The occasion for writing the letter was a conflict in Corinth. Clement is writing in the name of the church in Rome to exhort the community in Corinth to preserve unity and restore the disorderly deposed elders. But alongside exhortations, this letter contains an abundance of teaching. One thing that I especially appreciate about it is its rich parenetical use of the Old Testament. Clement makes extensive use of the Old Testament as Christian Scripture and applies it to the life of his readers in a very rich way.

Second Clement 

Despite its traditional title, this work is neither a letter nor does it come from the same person who wrote 1 Clement. It is rather an anonymous early Christian sermon that contains an exhortation and call to repentance. Although it is not based on any particular text, the author makes use of various Old Testament passages and at one place cites the Gospel of Matthew and calls it ‘Scripture’ (Matt 9:13 in 2 Clem. 2:4).

The Letters of Ignatius 

Ignatius was a bishop of Antioch. He is known to us primarily due to his seven letters which he wrote in the last weeks of his life on the way to Rome where he was most likely martyred. The letters are written on the way and addressed to six churches (Tralles, Magnesia, Ephesus, Rome, Philadelphia, Smyrna) and to Polycarp of Smyrna. There are three existing recensions of Ignatius’ letters: extended (including six additional letters), middle (seven letters) and short (containing only abridged letters to the Ephesians, Romans and Polycarp). Because of this and due to Ignatius’ strong endorsement of the episcopal authority many Protestant scholars in the past considered these letters to be inauthentic. However, the work of Theodor Zahn, Adolf von Harnack and J. B. Lightfoot settled the matter and confirmed the authenticity of the middle recension.2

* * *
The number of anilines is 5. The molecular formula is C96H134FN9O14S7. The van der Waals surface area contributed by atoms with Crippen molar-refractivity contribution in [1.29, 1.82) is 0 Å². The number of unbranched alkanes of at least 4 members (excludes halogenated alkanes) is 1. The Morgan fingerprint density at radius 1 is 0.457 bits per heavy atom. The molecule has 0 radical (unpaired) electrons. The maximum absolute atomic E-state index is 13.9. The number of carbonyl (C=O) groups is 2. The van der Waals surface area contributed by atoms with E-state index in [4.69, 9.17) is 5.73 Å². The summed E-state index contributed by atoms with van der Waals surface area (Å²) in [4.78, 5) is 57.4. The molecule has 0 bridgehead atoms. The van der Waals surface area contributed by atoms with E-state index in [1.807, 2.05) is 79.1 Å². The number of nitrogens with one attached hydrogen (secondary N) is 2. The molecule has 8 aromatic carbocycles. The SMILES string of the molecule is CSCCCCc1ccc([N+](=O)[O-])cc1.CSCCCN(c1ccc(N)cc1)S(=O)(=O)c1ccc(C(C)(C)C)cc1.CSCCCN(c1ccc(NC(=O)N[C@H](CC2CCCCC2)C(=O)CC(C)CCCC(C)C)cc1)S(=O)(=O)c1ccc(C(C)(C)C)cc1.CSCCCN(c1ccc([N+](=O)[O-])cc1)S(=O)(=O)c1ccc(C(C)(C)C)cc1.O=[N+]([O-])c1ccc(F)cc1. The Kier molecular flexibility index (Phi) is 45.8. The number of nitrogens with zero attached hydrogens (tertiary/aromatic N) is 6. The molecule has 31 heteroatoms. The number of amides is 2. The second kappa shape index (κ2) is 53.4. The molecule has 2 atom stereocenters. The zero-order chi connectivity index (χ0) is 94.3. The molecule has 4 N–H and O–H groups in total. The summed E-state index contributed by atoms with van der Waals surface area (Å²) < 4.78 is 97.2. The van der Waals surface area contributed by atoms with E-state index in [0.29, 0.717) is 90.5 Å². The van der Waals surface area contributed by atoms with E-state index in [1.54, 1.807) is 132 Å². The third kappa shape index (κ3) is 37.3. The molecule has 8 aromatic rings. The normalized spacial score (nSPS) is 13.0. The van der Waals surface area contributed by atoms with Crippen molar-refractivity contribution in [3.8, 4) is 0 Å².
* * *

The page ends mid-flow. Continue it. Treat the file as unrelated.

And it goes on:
Ignatius’ letters are fascinating and potentially perplexing for the modern (Protestant) reader. He forcefully argues for the episcopal system and urges Christians to obey their bishop as Jesus Christ himself. But, interestingly, he does not appeal to the concept of apostolic succession to substantiate his position. If some see in 1 Clement the early form of the doctrine of apostolic succession albeit without the episcopal system, Ignatius apparently holds to episcopacy without the apostolic succession. Ignatius is also perplexing in his aggressive insistence that he wants to be martyred and urging the church in Rome to refrain from any attempts to release him. My favourite fragment is Rom. 5:2 where he claims that shall the beasts be hesitant to devour him, he will coax them to do so! But what may seem odd in Ignatius’ letters is more understandable when we see him in the context. He is grappling with the conflict that divided his church in Antioch. His insistence on the episcopal authority is rooted in his experience of disorder in the church. And his willingness to be martyred is strengthened by the awareness that in most cases one had to deny Jesus Christ in order to be released. He is probably afraid that even if he were to be released in a legitimate way, many people would still think that he denied the Lord.3

My thoughts will be continued in a second post. 


  1. Michael Holmes ed., The Apostolic Fathers: Greek Texts and English Translations, 3rd ed. (Grand Rapids: Baker Academic, 2007).
  2. Holmes, The Apostolic Fathers, 171-173.
  3. Holmes, The Apostolic Fathers, 169.